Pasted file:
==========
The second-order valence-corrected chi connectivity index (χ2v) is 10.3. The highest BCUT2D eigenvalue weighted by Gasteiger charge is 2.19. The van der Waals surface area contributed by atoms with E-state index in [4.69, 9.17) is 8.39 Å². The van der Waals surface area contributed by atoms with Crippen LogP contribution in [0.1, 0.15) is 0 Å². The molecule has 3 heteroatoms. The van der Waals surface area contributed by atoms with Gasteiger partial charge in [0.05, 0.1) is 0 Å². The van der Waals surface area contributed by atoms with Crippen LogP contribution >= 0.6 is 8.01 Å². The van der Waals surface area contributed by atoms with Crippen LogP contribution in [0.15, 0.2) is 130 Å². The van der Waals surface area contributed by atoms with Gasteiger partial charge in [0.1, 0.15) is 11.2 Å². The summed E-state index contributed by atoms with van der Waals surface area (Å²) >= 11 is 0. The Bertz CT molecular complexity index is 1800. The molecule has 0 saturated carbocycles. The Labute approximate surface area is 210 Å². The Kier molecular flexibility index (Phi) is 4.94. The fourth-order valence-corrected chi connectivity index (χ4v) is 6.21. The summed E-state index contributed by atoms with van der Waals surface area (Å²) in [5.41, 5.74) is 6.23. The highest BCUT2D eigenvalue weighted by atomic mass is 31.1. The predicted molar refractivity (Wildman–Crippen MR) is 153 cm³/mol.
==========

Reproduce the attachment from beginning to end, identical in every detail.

The second-order valence-corrected chi connectivity index (χ2v) is 10.3. The highest BCUT2D eigenvalue weighted by Gasteiger charge is 2.19. The van der Waals surface area contributed by atoms with E-state index in [4.69, 9.17) is 8.39 Å². The van der Waals surface area contributed by atoms with Crippen LogP contribution in [0.1, 0.15) is 0 Å². The molecule has 3 heteroatoms. The van der Waals surface area contributed by atoms with Gasteiger partial charge in [0.05, 0.1) is 0 Å². The van der Waals surface area contributed by atoms with Crippen LogP contribution >= 0.6 is 8.01 Å². The van der Waals surface area contributed by atoms with Crippen LogP contribution in [0.15, 0.2) is 130 Å². The van der Waals surface area contributed by atoms with Gasteiger partial charge in [0.1, 0.15) is 11.2 Å². The summed E-state index contributed by atoms with van der Waals surface area (Å²) >= 11 is 0. The Bertz CT molecular complexity index is 1800. The molecule has 0 saturated carbocycles. The Labute approximate surface area is 210 Å². The Kier molecular flexibility index (Phi) is 4.94. The fourth-order valence-corrected chi connectivity index (χ4v) is 6.21. The summed E-state index contributed by atoms with van der Waals surface area (Å²) in [5.41, 5.74) is 6.23. The highest BCUT2D eigenvalue weighted by atomic mass is 31.1. The predicted molar refractivity (Wildman–Crippen MR) is 153 cm³/mol.